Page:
The creature has several hearts, each supplying blood to one limb. For all other intents and purposes the creature is human. Of the six smaller hearts, one supplies each arm and leg, one supplies the head, and one supplies the torso.

How large does each heart have to be in order to supply enough blood to said extremities (arms, legs, head) for each of them to be supplied with enough blood to function properly?

Note that hearts for different types of extremities will likely be different sizes; also, it might be best to, as a measure of size, express answers in terms of the hearts of real-life animals; for instance, the hearts supplying the legs might be the size of a labrador retriever's heart, the one supplying the brain might be the size of a housecat's heart, and so on and so forth.

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    $\begingroup$ Does the creature have a single circulatory system, or does each heart have its own closed-loop? A single circulatory system would allow the other hearts to cut each other some slack if they fail/weaken for some reason but might cause a 'lazy heart?'. At the same time, multiple closed loops won't have synchronisation issues, as pumping out of phase wouldn't disturb the system, but will make a failure in an organ that isn't directly fatal(arm/leg) to make that limb a literal dead weight. $\endgroup$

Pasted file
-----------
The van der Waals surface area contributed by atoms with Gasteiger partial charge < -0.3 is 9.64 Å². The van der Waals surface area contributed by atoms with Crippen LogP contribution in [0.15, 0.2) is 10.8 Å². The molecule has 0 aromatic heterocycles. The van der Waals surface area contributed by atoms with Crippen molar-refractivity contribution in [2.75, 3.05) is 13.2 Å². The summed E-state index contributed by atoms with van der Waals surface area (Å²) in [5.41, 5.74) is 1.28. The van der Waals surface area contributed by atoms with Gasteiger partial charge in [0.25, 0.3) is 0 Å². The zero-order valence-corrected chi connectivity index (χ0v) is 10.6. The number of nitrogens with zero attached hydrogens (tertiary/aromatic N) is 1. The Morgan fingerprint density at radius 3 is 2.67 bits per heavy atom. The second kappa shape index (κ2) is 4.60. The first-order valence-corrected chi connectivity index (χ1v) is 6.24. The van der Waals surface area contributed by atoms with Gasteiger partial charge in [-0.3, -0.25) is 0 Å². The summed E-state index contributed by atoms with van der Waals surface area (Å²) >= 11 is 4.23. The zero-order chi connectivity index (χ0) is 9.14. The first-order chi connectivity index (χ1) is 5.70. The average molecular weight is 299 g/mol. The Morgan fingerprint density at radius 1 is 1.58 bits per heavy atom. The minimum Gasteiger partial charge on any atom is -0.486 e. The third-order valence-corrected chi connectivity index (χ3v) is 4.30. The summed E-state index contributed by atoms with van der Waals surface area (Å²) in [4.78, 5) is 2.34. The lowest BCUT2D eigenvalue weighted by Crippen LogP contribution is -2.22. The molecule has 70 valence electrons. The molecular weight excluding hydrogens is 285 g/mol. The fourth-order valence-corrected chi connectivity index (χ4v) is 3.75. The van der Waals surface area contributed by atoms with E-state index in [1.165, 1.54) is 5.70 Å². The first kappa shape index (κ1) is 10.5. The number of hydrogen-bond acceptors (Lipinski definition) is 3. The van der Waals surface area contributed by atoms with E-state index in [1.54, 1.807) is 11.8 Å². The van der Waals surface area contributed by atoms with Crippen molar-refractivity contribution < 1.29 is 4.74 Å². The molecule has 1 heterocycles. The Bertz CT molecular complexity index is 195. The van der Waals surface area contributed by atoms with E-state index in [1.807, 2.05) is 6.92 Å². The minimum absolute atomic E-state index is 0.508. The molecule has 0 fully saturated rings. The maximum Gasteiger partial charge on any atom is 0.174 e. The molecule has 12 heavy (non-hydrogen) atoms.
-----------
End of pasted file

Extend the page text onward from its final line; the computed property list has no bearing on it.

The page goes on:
– vinzzz001
    May 17 at 10:38
  • $\begingroup$ It's a single circulatory system; it's just that each heart is designed to provide most of the blood for its respective part of the body in order to minimize blood pressure. $\endgroup$
    May 17 at 10:51
  • $\begingroup$ We already do this with body parts that are not hearts but work to make the blood flow up from our legs for example. This might be useful for creatures of immense size to function, if that is what you are going for I would also recommend multiple "brains" and a nervous system that is not centralized. $\endgroup$
    – TurtleTail
    May 19 at 16:27
  • $\begingroup$ the one supplying the brain may be large than you think since it needs to pump against the highest gravitation gradient. your creature may be less prone to hemorrhoids at least, since the torso can have lower pressure. $\endgroup$
    – John
    May 19 at 21:57

4 Answers 4


This is already the case in the human body, to a limited extent. The pumping action of the blood through the arteries is not just restricted to the heart. The muscles all along the arteries contract in a wave action, continuing to push the blood along.